8. Data blending

Google recently introduced a data blending functionality that allows different data sources to be combined, or ‘blended’. For example, combining data from multiple GA views is now possible. This is a huge time-saver for those users who don’t have access to a data warehouse where the data is already blended for them. Perhaps you want to include a data source of margin data from Google Sheets for all your products sold. Voila: you can now generate insights across numerous sources with a few clicks of a button.

9. Use your report as a template

Data Studio allows you to create copies of your dashboard – super handy if you need to generate multiple reports with similar styles for various purposes. You can simply copy your dashboard and use this copy as a template, no need to start again from scratch!

10. Provide some detail

Customising charts and visualising data can be fun, but don’t forget to give some detail to your analysis. Not everyone is data literate and so it’s good practice to provide an explanatory label for each chart you create, including any caveats they need to be aware of (i.e. site was down for 3 hours on x date). Sometimes it’s even helpful to add a brief line of commentary, if you feel it’s particularly relevant for the point you want to communicate.

Is your Google Analytics GDPR-compliant?

It’s now been 6 months since GDPR came into effect, and the initial panic appears to have settled. However, it’s not over yet! It turns out GDPR isn’t a problem you can solve overnight, and then tick it off your to-do list.

In the past few months, we’ve seen some businesses struggle with Personally Identifiable Information (PII) being captured within their Google Analytics. And so, here’s a short how-to guide, for ensuring you aren’t picking up that pesky personal data along with all your valuable customer insights.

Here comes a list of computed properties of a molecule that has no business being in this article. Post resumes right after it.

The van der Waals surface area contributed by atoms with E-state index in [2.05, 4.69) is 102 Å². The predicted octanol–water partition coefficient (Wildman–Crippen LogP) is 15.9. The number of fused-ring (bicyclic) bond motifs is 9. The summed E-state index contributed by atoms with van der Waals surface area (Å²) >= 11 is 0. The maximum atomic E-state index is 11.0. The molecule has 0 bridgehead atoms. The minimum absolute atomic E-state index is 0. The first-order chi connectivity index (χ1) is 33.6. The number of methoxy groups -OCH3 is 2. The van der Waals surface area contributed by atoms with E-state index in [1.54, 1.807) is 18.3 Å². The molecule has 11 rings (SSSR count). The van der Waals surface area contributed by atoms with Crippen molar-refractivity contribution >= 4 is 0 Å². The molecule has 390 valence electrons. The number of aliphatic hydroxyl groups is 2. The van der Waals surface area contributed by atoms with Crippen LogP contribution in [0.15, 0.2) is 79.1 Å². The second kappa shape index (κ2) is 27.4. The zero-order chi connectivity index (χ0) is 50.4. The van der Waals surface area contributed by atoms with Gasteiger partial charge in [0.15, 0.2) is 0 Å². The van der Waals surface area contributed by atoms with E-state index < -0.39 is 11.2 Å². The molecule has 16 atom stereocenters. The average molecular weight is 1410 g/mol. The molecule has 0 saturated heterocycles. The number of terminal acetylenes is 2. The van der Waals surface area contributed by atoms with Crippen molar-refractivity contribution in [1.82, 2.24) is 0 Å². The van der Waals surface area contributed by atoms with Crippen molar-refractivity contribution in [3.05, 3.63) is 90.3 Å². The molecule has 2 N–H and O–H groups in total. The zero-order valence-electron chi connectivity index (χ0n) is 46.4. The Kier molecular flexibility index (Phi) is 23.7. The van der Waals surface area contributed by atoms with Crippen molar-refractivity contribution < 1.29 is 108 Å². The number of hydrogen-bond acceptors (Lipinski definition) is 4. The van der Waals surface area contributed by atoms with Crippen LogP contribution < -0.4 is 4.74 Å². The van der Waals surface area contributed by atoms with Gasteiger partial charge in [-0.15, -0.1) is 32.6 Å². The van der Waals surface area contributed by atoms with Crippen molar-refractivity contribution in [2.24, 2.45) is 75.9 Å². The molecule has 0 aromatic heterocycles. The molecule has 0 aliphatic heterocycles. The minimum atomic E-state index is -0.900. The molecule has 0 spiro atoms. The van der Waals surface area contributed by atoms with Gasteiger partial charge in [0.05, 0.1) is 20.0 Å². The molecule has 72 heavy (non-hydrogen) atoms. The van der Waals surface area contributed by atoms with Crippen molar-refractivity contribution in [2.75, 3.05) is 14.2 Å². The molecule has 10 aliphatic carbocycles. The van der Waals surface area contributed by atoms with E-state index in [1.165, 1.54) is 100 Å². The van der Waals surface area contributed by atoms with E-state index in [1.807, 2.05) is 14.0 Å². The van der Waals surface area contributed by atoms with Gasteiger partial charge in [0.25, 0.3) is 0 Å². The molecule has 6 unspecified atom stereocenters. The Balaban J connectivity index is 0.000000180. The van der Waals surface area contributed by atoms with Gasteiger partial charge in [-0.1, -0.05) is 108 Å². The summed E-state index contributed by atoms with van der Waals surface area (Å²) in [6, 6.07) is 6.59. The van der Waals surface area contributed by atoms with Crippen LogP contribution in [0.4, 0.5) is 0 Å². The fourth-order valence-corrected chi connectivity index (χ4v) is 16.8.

How can GDPR be breached in Google Analytics?

In Google Analytics, there are some obvious ways GDPR can be breached, for instance:

  • Collecting customer information via form fills, for instance postcode or address
  • Having an on-site privacy policy that doesn’t match your data retention settings in GA
  • Loading data in via Data Import which includes customer PII
  • Capturing PII-related custom dimensions that aren’t using hashed or salted encryption.

Most of these areas will have been assessed by any pre-GDPR audits that took place across data-collecting platforms, as a breach of GDPR through these means are pretty obvious (if you haven’t had a GDPR audit, get in touch with us here). Despite that, there are still a few ways that Google Analytics can mistakenly collect PII data if you’re not careful. The are two ways we see PII breaches in GA:

  1. Page URL’s. The basic Universal Analytics tag collects the URL of every page viewed, and passes this unfiltered through to Google Analytics. Occasionally PII can make it’s way into a URL, particularly during redirects from an email service provider.
  2. Search Terms. Users seem to love accidentally searching for their own email addresses, and of course, this ends up straight in your Search Terms report.

To identify whether you are collecting PII data through either of the above, navigate to the relevant report (For Page URL: Site Content > All Pages, for Search Terms: Site Search > Search Terms) and search the @ character in the in-report search function. This will show up all instances of email collection in the time period you have selected.

I’ve found some PII in my GA reports – how do I fix this?

If that’s the case, do not fear. There are a few ways the issue can be eliminated.

There is PII data showing in my All Pages report

Issue: URL captured contains ‘customer_email’ as the query parameter which is included for reporting

Report: Behavior > Site Content > All Pages

How to Find: Search the @ character in the in-report search function

Solution:

> If you use GTM

This is the preferred solution, as it ensures no PII data is passed from the URL from the outset.